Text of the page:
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U.S. Life Expectancy Continues Downward Trend
"Public health and demographic experts reacted with alarm to the release of the Centers for Disease Control and Prevention’s annual statistics, which are considered a reliable barometer of a society’s health," reports Lenny Bernstein who covers health and medicine for The Washington Post.
The CDC issues its health statistics report each December. The 2017 report pdf] is the third in a row to show a decline [or stagnation] in life expectancy.
Overall, Americans could expect to live 78.6 years at birth in 2017, down a tenth of a year from the 2016 estimate, according to the CDC’s National Center for Health Statistics.
Among the 44 countries graphed by the Organisation for Economic Co-operation and Development (OECD), the U.S. had the 28th highest life expectancy in 2017. Switzerland and Japan were highest.
However, it's not end-of-life illnesses that are reducing American's life expectancy. Bernstein notes that "deaths from cancer continued their long, steady, downward trend, and deaths from heart disease, the No. 1 killer of Americans, which had been declining until 2011, continued to level off."
"The geographic disparity in overdose deaths continued in 2017," notes Bernstein. The 2017 national average was 21.7 per 100,000,
West Virginia again led the nation with 57.8 deaths per 100,000 people, followed by Ohio, Pennsylvania and the District of Columbia. Nebraska, by contrast, had just 8.1 drug overdose deaths per 100,000 residents.
In a companion report, the government detailed the ongoing growth of deaths from suicide, which has climbed steadily since 1999 and grown worse since 2006.
Most notable is the widening gap between urban and rural Americans. Suicide rates in the most rural counties are now nearly double those in the most urban counties.
Age-adjusted suicide rates, by county urbanization level: United States, 1999 and 2017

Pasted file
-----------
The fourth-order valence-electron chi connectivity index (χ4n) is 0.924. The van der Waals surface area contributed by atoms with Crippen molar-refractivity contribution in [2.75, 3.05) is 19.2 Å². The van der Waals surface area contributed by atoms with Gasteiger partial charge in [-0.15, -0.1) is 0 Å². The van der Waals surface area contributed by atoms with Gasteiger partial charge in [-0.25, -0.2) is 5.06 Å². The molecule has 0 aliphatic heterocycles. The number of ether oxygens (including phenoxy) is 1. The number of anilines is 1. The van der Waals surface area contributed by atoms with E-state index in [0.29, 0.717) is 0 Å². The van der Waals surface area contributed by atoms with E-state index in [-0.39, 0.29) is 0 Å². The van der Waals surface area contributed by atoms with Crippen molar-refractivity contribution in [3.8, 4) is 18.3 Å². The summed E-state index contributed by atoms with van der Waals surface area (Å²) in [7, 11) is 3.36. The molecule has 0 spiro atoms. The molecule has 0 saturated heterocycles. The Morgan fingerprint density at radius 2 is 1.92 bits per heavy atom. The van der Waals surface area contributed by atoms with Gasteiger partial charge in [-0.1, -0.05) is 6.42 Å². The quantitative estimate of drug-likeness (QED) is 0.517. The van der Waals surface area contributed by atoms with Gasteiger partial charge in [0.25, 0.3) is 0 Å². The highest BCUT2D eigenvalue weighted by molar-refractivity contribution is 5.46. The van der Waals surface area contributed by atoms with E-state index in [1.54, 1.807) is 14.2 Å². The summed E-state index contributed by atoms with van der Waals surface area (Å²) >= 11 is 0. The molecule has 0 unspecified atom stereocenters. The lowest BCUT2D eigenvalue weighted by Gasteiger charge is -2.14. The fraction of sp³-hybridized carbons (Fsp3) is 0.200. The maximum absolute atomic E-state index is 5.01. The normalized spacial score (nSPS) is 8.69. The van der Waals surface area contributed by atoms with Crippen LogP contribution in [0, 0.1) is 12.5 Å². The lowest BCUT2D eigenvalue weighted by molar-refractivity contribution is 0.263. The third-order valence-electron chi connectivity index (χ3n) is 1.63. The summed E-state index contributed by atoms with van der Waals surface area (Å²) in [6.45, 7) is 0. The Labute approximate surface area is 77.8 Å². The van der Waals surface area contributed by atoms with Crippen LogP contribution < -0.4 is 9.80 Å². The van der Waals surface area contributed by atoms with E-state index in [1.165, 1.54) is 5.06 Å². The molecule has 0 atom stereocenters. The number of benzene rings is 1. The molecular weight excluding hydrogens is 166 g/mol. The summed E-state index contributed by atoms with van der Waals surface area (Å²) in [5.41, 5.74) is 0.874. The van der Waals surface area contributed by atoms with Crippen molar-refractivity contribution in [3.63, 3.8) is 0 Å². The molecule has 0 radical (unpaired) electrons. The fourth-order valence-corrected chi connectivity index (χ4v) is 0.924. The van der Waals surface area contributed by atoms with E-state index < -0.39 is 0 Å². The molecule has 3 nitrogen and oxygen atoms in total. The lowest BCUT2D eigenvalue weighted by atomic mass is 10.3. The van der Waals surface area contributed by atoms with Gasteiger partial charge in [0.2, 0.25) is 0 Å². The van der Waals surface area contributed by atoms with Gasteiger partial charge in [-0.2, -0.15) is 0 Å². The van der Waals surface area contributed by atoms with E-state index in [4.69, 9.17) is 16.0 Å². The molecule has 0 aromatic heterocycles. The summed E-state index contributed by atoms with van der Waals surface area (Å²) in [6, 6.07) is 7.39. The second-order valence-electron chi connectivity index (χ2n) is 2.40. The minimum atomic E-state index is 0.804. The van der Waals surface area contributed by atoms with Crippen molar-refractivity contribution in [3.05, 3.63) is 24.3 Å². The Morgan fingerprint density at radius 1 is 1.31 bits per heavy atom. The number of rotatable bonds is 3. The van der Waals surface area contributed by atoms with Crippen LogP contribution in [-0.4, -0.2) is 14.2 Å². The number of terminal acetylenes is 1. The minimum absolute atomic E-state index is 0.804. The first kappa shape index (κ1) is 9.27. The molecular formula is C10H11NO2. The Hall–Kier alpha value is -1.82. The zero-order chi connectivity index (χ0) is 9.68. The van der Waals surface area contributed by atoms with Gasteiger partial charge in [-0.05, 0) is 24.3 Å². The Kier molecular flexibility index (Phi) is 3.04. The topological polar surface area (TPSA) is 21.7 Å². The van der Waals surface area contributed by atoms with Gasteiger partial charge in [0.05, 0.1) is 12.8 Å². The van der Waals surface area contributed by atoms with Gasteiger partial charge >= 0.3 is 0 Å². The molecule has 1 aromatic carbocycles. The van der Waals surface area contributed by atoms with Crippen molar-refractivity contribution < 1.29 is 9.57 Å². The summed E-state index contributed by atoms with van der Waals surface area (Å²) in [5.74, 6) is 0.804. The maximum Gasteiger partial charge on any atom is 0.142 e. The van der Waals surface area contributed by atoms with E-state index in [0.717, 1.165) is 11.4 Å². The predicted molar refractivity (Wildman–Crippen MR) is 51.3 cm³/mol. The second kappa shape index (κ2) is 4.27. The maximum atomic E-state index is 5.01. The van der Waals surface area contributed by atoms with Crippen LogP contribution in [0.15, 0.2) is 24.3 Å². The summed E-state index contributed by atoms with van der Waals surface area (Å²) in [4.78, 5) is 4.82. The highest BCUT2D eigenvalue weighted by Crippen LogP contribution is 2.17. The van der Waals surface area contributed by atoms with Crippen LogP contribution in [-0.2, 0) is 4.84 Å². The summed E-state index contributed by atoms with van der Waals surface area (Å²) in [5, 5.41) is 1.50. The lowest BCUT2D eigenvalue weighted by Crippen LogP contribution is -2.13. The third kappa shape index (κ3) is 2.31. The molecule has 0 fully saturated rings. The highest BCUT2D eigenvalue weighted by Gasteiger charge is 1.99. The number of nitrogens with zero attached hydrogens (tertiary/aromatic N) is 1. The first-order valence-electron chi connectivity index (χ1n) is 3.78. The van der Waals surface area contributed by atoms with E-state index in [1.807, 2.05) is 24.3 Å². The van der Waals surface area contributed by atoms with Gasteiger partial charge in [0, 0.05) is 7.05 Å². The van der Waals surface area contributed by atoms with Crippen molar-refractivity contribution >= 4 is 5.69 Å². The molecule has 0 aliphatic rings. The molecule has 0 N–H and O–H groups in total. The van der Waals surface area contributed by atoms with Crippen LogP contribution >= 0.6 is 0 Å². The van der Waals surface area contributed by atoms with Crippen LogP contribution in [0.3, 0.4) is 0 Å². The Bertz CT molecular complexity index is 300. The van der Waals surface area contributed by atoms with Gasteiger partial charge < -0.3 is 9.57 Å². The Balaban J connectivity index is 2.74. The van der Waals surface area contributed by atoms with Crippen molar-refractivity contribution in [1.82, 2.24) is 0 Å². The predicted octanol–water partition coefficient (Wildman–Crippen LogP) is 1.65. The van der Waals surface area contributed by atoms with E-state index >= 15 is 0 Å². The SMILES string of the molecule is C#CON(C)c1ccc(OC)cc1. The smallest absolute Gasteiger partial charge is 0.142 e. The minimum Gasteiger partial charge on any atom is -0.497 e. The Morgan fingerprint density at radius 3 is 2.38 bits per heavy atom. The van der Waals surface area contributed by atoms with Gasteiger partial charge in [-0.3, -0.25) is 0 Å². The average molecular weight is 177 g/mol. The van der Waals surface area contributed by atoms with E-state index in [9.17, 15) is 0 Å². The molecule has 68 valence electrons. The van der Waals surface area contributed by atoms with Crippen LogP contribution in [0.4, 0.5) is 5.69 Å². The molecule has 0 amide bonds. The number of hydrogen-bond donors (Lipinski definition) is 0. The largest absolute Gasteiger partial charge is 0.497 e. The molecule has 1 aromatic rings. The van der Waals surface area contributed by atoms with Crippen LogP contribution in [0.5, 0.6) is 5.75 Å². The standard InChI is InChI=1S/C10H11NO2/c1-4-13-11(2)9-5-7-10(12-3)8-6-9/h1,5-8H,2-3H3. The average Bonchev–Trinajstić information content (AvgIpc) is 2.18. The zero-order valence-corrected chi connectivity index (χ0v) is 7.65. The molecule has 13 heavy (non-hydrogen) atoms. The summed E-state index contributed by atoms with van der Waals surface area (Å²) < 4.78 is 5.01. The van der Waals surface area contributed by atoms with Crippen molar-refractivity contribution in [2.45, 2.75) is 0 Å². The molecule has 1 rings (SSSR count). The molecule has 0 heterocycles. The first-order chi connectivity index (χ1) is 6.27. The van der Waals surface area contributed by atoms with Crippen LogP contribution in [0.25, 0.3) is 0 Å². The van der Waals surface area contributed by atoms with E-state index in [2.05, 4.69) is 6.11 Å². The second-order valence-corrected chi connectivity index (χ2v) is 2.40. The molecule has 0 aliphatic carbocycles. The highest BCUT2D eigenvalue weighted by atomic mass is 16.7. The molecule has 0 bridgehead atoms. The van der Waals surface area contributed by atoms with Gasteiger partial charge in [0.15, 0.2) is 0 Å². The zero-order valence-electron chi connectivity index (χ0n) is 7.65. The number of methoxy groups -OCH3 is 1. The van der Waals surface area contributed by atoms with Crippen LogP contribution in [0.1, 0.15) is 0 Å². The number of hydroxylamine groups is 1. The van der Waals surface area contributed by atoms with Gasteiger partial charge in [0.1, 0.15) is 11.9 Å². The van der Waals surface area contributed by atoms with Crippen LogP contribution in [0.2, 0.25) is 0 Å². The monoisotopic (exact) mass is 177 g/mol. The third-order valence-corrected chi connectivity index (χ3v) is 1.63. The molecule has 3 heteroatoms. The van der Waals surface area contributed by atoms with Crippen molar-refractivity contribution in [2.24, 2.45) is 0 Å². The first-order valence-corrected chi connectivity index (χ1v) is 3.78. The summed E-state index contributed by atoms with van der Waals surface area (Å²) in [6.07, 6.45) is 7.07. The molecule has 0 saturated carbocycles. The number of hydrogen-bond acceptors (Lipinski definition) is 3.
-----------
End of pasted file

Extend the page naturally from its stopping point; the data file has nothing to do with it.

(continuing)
Credit: CDC/National Center for Health Statistics
“Higher suicide rates in rural areas are due to nearly 60 percent of rural homes having a gun versus less than half of homes in urban areas,” wrote Keith Humphreys, a professor of psychiatry and behavioral sciences at Stanford University, in an email. “Having easily available lethal means is a big risk factor for suicide.”
"The CDC had not touched firearm research since 1996 — when the NRA accused the agency of promoting gun control and Congress threatened to strip the agency’s funding," wrote Todd C. Frankel for The Washington Post on Jan. 14, 2015.
A Popular Science article, "The decline in U.S. life expectancy is unlike anything we've seen in a century," identifies a third factor — chronic liver disease, as a reason for the reduced life expectancy.
Related in Planetizen:
- Life expectancy varies by 20-years depending on region, May 11, 2017
People in Rural Areas Are Dying Earlier Than People in Urban Areas, January 18, 2017: Access to healthcare and city or suburban lifestyles seem to be tied to a longer life.
- Study: Geography Matters for Life Expectancy of Low Income Residents, April 12, 2016
Middle-Aged White Americans Take a Significant Turn for the Worse, November 24, 2015: A study supported by the CDC points to three reasons for the life expectancy being lower for Americans than in other developed nations.
Rural Suicides Far Exceed Urban Suicides, September 28, 2009
- United States
- West Virginia
- Social / Demographics
- Drug Overdose Deaths
- Life expectancy
- Liver Disease
- Mortality Rate
- Opioid Epidemic
- Public Health
- Regional Inequality
- Urban-Rural Divide
- Centers for Disease Control and Prevention
- National Center for Health Statistics
- Stanford University
- Lenny Bernstein
- Sara Chodos
- Keith Humphreys
- Robert R. Redfield